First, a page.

Mar
20
2017

Omar Sosa Quarteto AfroCubano

The Basement, February 19

9/10

Omar s res

The ebullient Omar Sosa. Photo supplied.

There’s music that skims surfaces and music that excavates the very ground on which we walk. In the 11 years since Omar Sosa was last here I’ve heard precious little to rate with this performance. It was so brimming with magic and mystery that it seemed to transcend the bounds of music, itself – at least those narrow, prosaic confines in which so much of the stuff is constrained.

As ever the Cuban appeared carrying a candle to his piano and its keyboard cousins, and having established a sonic mood of long shadows and enigmas he was joined piecemeal by Mozambican bassist Childo Tomas and fellow Cubans Lukmil Perez (drums) and Leandro Saint-Hill (saxophones and flute). Even this process of assembling on stage was shrouded in drama, and then the real business began: thrillingly energised grooves constantly studded with surprises.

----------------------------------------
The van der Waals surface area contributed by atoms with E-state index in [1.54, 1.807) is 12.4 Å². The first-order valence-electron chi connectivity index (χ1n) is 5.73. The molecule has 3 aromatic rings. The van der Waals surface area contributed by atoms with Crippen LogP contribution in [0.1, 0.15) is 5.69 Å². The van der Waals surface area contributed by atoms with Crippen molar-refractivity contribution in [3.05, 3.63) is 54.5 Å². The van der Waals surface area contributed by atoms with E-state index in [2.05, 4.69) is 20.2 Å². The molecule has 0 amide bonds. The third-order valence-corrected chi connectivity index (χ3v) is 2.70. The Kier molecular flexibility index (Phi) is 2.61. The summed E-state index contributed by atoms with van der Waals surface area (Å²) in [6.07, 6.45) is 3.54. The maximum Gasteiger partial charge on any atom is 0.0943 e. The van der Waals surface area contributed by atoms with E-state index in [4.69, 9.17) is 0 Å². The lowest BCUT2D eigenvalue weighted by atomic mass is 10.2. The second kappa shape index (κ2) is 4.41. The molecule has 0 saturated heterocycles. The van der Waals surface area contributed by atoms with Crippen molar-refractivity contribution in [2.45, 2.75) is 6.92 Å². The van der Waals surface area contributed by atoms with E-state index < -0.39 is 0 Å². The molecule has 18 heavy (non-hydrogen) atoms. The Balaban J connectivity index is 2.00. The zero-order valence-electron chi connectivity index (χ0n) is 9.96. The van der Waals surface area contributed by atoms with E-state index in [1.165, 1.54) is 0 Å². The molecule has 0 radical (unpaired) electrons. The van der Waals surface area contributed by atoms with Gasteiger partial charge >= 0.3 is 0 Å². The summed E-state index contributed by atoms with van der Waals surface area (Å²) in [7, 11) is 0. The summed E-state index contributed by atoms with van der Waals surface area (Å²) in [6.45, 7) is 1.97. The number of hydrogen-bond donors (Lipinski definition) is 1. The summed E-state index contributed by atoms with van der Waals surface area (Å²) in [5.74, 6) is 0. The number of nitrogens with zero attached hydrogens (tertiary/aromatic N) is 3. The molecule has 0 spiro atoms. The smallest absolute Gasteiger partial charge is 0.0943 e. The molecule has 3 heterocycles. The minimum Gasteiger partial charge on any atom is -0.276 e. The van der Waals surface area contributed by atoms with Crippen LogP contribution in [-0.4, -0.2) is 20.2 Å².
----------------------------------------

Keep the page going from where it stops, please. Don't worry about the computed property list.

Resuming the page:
Sosa’s playing routinely overflowed with such wonders that it was like one had stumbled into a musical Aladdin’s Cave. Sometimes he left his keyboards to dance, as if there were so much more to express than could come from his fingers alone. Much of the material came from his recent Ile album, exploring the plethora of rhythms for which Cuba is renowned. Where the recorded versions swayed and lilted, however, these live iterations were almost burst asunder by the joyous interaction.

All members contributed vocals at various points, but then their playing was always so organic as to be just singing of another sort, anyway. The bass lines were as profound as prayers, and Perez kept shattering the grooves and regluing them a microsecond later. While Saint-Hill had a rather thin sound on flute, he was eminently compelling on alto and soprano saxophones, his piquant sounds and lines slicing through the grooves like a machete through undergrowth.

Beyond Cuba Sosa’s music had echoes of other idioms and artists flaring off it that were as diverse as Miles Davis and Eric Satie, and yet nothing felt contrived or showy. They were just digging ever deeper.